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Working the Polls in 2020

At 6 am, the scanner broke. The guy who was attempting to cast his vote — who was first in line to start the day — could not do so. And when it didn’t take on the second and third try, he began to openly question the legitimacy of the process. His anger and the suspicious look on his face said it all: this was what he expected. It confirmed the conspiracy that he believed to be true. I ushered him to the other scanner, his ballot was cast, and off he went to work. A few minutes later, after continued issues, I shut down the glitchy machine and made everyone wait in line for the lone scanner standing. I did that because I knew that every time a ballot was rejected, the undercurrent of skepticism grew stronger. And every time a ballot was cast, confidence gained a foothold.

That exchange is a pretty good metaphor of this year’s election. It’s probably the most apt flashpoint from my day (and night) spent working at a local poll, though it certainly wasn’t the most memorable thing I witnessed. It turns out that watching people vote and working to ensure that votes are cast properly is an incredible way to understand our collective relationship with the process. As I sit here tonight, I think about Tuesday and I compare it to the words I heard from the president just now. It made my stomach turn at the damage he is causing to a system that provides all Americans with the chance to execute their civic duty — in a safe and convenient way.

One important difference is that the process and the precinct is completely nonpolitical. The only partisan influence comes from the clothes people wear (one acquaintance of mine wore his MAGA hat and made sure I saw it, smiling all the time) and the sample ballots they collect. Of course, there is still the occasional disruption: Three times during the day we had to shut down the facility to allow Trump supporters to vote because they refused to wear a mask. Aside from those losers, person after person walked through the building all day, and all showed respect for others and the process. It matters to people that they can vote. And it matters that the vote counts and that the process is unimpeachable.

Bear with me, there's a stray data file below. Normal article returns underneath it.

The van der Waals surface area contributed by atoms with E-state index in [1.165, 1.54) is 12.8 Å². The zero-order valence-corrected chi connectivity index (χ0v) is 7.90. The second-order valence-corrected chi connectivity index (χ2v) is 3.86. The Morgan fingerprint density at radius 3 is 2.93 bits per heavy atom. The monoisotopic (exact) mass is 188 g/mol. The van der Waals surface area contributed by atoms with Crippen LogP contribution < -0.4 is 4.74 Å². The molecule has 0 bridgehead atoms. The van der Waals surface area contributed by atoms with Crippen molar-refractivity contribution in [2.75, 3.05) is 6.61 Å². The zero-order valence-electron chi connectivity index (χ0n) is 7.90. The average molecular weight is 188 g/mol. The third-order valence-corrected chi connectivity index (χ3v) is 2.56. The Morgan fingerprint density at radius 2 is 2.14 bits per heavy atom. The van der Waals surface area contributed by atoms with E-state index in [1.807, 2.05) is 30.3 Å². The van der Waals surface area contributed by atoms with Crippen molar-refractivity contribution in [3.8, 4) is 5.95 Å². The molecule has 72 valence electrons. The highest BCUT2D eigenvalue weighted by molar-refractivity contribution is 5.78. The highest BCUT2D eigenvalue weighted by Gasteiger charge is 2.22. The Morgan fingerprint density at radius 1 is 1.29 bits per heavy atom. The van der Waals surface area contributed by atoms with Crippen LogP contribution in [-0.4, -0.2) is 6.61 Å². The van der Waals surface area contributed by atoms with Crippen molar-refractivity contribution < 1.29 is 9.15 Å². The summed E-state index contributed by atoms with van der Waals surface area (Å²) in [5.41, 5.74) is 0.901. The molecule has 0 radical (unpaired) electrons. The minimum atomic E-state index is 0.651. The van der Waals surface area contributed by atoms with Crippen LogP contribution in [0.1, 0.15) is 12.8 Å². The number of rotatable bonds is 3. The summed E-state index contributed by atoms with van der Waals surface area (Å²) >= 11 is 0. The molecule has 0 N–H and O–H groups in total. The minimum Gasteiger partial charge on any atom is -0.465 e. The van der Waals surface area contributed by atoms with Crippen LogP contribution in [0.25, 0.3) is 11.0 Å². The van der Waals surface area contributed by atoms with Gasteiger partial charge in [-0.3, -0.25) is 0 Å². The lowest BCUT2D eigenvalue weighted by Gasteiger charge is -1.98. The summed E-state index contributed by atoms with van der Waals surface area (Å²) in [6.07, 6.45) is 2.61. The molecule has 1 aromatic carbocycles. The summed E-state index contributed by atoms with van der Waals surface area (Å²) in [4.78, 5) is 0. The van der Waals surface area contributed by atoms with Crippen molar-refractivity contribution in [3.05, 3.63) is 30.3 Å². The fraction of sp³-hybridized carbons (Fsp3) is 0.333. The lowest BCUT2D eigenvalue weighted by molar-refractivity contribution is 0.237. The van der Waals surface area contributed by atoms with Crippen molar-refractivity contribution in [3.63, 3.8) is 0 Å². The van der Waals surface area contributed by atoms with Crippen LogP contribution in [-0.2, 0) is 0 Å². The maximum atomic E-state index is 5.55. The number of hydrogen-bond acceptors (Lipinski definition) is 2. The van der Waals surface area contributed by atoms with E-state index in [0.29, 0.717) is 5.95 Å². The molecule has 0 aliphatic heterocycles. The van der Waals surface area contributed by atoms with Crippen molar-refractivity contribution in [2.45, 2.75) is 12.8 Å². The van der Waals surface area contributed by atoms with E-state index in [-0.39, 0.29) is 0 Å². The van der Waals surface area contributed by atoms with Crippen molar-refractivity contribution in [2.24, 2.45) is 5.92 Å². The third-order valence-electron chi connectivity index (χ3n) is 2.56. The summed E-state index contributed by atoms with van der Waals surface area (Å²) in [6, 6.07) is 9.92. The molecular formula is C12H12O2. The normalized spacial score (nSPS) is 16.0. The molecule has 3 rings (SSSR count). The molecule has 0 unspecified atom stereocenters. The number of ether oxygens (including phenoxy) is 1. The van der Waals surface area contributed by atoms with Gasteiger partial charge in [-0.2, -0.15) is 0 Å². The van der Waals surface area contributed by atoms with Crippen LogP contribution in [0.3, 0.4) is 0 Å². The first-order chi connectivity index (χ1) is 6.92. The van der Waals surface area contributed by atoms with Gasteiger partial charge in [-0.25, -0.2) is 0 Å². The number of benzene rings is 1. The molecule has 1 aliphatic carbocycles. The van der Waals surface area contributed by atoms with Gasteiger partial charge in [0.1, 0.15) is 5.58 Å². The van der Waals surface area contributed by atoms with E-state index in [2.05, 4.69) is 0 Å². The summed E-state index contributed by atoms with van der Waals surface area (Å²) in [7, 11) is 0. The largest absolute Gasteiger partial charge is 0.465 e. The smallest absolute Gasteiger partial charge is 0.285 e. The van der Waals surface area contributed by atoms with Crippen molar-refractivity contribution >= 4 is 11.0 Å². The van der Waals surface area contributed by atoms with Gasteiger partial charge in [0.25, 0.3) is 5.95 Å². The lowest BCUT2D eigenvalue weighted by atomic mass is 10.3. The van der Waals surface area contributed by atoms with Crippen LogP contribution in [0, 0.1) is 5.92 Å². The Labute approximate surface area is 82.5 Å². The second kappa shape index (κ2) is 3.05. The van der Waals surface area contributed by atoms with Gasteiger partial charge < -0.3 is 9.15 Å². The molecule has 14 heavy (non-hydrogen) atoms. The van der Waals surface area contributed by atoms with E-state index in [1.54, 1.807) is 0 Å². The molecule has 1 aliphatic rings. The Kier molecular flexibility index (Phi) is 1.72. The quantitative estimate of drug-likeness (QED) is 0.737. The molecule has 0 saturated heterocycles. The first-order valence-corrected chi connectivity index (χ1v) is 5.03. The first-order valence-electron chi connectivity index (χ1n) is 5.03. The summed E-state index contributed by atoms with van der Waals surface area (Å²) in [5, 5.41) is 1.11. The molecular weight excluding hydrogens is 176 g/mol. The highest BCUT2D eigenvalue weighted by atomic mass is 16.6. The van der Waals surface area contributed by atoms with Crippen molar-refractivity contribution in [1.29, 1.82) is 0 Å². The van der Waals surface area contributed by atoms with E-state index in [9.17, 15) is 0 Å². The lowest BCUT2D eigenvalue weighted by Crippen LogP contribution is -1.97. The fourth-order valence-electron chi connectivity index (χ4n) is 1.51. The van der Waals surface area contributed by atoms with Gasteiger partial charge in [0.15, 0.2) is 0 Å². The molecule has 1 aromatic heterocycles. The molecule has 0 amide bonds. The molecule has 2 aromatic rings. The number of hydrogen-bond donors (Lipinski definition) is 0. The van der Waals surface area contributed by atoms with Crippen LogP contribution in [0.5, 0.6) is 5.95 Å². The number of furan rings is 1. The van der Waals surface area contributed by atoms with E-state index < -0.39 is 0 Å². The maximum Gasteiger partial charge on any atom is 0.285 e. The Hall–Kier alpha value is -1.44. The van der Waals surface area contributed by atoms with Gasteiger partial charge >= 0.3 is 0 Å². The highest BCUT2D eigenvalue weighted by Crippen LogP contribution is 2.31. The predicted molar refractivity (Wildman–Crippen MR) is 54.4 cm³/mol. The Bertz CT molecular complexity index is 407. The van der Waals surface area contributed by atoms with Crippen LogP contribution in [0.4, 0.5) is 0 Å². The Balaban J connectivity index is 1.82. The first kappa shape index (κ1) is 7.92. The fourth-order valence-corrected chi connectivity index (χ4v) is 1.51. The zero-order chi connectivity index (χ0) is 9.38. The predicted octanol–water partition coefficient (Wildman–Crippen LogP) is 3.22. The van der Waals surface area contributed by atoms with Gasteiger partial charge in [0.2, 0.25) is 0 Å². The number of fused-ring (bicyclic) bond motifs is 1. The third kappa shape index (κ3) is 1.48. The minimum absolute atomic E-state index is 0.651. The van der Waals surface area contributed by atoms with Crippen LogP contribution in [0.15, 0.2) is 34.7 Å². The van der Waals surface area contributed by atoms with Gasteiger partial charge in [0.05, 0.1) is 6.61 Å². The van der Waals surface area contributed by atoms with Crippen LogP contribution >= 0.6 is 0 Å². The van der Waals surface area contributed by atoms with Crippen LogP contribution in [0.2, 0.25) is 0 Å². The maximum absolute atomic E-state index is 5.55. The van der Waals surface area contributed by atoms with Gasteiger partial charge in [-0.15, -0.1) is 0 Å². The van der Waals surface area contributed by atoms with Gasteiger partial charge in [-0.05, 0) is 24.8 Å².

At 9 am, the early work crowd had gone, and families began to vote. One mother came in with a little boy about 8 years old, and as she walked into the voting area, I heard the other poll workers congratulate her for being a first-time voter. I noticed that she didn’t seem to really understand what to do — but that she clearly did not want help. She took her time, and carefully selected a table far away from everyone else. She then pulled two sample ballots from her pocket, and began to consider her choices. They sat there, together, for a long time, reading the ballots and figuring it out. When they came to put their marked ballot into the machine, I could see on her face the realization of what she had done. She had her own vote — and her own voice in the great debate.

Other women weren’t as fortunate. They came in with husbands who sat next to them and dictated their choices; one man literally stood over his wife in a shameful display of intimidation. Thank God that was the exception: Throughout the afternoon I saw a steady stream of women voting for their own candidates, often with a clenched fist as the ballot was confirmed.

I probably watched around a thousand people vote on Tuesday. All treated the experience with a respect bordering on reverence. In preparing the ballots at the end of the night, the other poll workers and I went through a process so specific and insane that it would literally be impossible to add or remove anything from the building — including the trash. Every item is counted and accounted for. It was a difficult, exhausting, and deeply rewarding experience.

I think what I will remember most is the guy who walked into the precinct around 5 pm, filthy and bone tired from a long day spent working in the fields all day. He had to be 50 years old, but walked along like he was ten years older. He didn’t speak a word of English. He didn’t know what to do. But he was there to vote because he had a voice and he wanted it heard.

ordinary man living my life and wondering WTF happened